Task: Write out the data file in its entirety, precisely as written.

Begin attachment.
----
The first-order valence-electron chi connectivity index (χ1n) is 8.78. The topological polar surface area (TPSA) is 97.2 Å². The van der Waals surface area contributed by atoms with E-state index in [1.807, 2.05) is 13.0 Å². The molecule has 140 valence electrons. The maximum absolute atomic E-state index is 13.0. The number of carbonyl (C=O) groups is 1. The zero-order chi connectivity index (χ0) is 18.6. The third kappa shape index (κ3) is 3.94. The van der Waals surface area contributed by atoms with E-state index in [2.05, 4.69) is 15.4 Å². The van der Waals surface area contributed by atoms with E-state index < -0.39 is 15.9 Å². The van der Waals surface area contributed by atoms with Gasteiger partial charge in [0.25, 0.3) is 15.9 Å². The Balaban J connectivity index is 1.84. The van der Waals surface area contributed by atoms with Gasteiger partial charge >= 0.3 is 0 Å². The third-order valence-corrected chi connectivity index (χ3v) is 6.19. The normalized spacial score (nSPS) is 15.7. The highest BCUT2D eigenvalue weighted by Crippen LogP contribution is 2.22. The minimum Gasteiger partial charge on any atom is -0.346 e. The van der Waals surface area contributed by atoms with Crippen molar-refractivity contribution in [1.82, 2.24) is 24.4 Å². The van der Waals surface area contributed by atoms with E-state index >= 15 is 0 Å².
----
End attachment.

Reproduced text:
The first-order valence-electron chi connectivity index (χ1n) is 8.78. The topological polar surface area (TPSA) is 97.2 Å². The van der Waals surface area contributed by atoms with E-state index in [1.807, 2.05) is 13.0 Å². The molecule has 140 valence electrons. The maximum absolute atomic E-state index is 13.0. The number of carbonyl (C=O) groups is 1. The zero-order chi connectivity index (χ0) is 18.6. The third kappa shape index (κ3) is 3.94. The van der Waals surface area contributed by atoms with E-state index in [2.05, 4.69) is 15.4 Å². The van der Waals surface area contributed by atoms with E-state index < -0.39 is 15.9 Å². The van der Waals surface area contributed by atoms with Gasteiger partial charge in [0.25, 0.3) is 15.9 Å². The Balaban J connectivity index is 1.84. The van der Waals surface area contributed by atoms with Gasteiger partial charge >= 0.3 is 0 Å². The third-order valence-corrected chi connectivity index (χ3v) is 6.19. The normalized spacial score (nSPS) is 15.7. The highest BCUT2D eigenvalue weighted by Crippen LogP contribution is 2.22. The minimum Gasteiger partial charge on any atom is -0.346 e. The van der Waals surface area contributed by atoms with Crippen molar-refractivity contribution in [1.82, 2.24) is 24.4 Å². The van der Waals surface area contributed by atoms with E-state index >= 15 is 0 Å².